Customer Service | Help | FAQ | PEP-Easy | Report a Data Error | About
:
Login
Tip: To limit search results by article type…

PEP-Web Tip of the Day

Looking for an Abstract? Article? Review? Commentary? You can choose the type of document to be displayed in your search results by using the Type feature of the Search Section.

For the complete list of tips, see PEP-Web Tips on the PEP-Web support page.

Yorke, C. (1992). Editorial. Bul. Anna Freud Centre, 15(3):187.

(1992). Bulletin of the Anna Freud Centre, 15(3):187

Editorial

Clifford Yorke

This issue of the Bulletin opens with two papers, each initially presented at the Centre: ‘Child Abuse and Treatment Examined’ by Leonard Shengold, and ‘Secrecy, Privacy, Survival, Repressive Regimes, and Growing Up’ by Sheila Melzak. The two are complementary. Shengold draws a parallel between the Nazi concentration camp and the family in which, from a child's point of view, concentration-camp conditions prevail. Melzak speaks of the effect of repression as social policy in all its hideous variety. Each has in mind situations that differ in form but are remarkably alike in both intention and effect. Both address treatment issues: Shengold, the psychoanalytic treatment of the adult who suffered from abuse in childhood; Melzak, psychotherapy adapted and appropriate to the patients’ experience.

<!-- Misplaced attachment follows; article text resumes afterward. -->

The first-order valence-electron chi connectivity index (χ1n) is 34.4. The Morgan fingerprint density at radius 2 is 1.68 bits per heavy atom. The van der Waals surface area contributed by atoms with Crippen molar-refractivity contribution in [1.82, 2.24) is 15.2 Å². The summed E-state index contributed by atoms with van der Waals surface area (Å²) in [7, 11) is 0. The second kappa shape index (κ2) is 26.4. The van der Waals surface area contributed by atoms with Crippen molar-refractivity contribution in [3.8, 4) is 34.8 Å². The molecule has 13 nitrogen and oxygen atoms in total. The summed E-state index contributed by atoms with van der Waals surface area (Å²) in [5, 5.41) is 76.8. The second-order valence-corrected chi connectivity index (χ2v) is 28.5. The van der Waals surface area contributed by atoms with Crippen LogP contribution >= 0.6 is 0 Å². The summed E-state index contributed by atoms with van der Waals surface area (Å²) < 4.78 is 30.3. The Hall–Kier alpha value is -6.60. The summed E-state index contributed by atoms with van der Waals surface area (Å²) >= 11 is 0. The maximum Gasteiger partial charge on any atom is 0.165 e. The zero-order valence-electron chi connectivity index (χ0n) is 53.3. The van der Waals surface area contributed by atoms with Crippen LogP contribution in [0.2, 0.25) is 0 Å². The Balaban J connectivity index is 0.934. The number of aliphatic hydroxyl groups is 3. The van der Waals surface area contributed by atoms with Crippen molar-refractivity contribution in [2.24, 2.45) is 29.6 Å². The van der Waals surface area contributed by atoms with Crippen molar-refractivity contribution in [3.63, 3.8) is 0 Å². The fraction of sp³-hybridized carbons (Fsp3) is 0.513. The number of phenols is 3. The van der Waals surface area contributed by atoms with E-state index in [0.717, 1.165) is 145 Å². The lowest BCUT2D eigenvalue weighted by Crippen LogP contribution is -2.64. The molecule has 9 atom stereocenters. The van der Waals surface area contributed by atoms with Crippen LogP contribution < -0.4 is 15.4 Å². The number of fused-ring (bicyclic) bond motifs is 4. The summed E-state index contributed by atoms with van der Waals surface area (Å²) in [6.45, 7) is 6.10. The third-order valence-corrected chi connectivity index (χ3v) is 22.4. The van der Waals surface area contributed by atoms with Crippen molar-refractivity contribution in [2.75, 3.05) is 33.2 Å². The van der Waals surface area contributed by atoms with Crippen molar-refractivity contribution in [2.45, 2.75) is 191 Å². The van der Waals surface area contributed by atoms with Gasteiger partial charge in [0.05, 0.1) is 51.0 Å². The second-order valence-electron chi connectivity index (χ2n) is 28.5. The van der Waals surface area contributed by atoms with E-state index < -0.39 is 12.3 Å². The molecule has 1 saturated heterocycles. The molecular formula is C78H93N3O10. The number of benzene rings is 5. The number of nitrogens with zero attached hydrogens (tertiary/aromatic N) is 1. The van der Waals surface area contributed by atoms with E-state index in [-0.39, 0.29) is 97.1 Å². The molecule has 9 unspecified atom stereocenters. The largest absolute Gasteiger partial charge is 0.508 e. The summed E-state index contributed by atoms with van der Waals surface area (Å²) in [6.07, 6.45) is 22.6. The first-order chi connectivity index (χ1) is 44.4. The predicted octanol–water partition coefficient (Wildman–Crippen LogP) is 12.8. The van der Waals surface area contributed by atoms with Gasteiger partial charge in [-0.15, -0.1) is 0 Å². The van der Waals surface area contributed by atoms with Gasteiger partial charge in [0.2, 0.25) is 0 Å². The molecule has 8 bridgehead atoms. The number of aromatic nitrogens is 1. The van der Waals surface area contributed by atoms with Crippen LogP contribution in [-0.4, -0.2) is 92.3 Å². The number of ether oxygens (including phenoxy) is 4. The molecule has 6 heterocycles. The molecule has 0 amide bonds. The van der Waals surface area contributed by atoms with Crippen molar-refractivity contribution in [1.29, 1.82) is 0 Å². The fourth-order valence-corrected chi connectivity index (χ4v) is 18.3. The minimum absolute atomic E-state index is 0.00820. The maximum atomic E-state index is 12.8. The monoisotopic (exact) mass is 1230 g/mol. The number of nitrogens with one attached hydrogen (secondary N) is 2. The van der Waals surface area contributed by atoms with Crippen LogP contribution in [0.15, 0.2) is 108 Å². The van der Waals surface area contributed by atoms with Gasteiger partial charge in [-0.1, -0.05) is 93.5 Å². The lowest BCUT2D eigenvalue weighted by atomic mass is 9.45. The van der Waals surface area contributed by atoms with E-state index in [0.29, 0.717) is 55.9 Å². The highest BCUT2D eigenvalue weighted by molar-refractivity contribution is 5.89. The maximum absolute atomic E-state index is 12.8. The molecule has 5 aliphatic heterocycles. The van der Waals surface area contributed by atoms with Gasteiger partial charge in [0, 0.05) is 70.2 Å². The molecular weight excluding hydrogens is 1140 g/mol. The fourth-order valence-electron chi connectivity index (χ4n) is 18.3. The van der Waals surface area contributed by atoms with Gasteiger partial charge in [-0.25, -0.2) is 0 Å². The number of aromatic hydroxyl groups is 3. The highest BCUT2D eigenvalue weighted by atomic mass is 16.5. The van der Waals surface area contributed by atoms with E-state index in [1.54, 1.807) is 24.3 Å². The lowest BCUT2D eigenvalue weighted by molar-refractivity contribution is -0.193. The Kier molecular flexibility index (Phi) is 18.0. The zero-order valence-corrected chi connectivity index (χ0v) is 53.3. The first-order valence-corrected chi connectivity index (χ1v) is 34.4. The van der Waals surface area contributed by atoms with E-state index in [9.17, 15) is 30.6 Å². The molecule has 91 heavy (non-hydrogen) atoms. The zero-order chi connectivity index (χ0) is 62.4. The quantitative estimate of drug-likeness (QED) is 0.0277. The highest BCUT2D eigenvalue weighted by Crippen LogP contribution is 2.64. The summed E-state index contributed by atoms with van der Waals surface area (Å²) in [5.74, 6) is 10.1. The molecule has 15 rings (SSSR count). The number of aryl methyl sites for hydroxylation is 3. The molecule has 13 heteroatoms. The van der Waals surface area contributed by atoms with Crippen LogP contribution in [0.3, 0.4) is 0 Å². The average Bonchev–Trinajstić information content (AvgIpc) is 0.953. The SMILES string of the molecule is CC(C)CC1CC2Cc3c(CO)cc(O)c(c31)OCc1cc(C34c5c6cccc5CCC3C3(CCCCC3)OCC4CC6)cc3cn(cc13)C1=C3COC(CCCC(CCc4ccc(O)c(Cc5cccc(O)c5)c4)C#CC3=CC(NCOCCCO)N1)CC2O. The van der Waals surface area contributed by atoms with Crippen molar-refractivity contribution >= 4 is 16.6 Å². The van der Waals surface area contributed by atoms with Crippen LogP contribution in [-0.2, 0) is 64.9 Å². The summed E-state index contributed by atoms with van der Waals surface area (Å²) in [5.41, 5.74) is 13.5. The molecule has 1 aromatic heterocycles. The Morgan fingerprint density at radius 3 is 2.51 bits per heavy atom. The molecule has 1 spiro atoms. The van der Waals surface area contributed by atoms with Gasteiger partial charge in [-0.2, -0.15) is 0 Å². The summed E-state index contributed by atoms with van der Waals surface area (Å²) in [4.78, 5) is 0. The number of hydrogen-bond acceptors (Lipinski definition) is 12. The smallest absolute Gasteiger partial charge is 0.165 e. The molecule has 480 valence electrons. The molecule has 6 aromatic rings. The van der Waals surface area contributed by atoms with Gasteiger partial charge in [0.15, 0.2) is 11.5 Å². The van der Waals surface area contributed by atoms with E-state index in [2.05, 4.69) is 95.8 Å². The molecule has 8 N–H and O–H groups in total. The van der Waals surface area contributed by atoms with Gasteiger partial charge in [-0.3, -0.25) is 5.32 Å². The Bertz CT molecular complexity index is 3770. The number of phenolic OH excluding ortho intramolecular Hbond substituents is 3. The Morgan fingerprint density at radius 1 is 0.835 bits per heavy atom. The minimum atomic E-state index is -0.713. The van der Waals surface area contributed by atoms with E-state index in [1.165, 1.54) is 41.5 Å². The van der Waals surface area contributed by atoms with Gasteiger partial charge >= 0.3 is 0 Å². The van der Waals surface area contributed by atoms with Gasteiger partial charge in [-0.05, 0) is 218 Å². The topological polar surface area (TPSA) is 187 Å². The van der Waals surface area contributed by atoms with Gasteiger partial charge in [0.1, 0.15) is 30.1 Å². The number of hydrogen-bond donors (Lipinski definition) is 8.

The treatment, and treatment aims, are very different, but both attempt to ameliorate, if not to heal, the effects of malign endeavour. In this they point to the contrast between the dark side of human nature on the one hand, and a sustaining and mitigating impetus on the other. We would know nothing of either side of the divide, and the complex relations between them, without the insights of psychoanalysis. Shengold's opportunity to study these complexities while, at the same time, treating the victims, helps to extend these insights into the intricacies of the debased and the debasing. Sheila Melzak's paper needs to be read in the light of this understanding; but it brings to the reader's attention, in a way that individual studies alone do not, the vital, if chilling, social dimension to that outcome of development that we know as the human condition.

[This is a summary or excerpt from the full text of the book or article. The full text of the document is available to subscribers.]

Copyright © 2020, Psychoanalytic Electronic Publishing, ISSN 2472-6982 Customer Service | Help | FAQ | Download PEP Bibliography | Report a Data Error | About

WARNING! This text is printed for personal use. It is copyright to the journal in which it originally appeared. It is illegal to redistribute it in any form.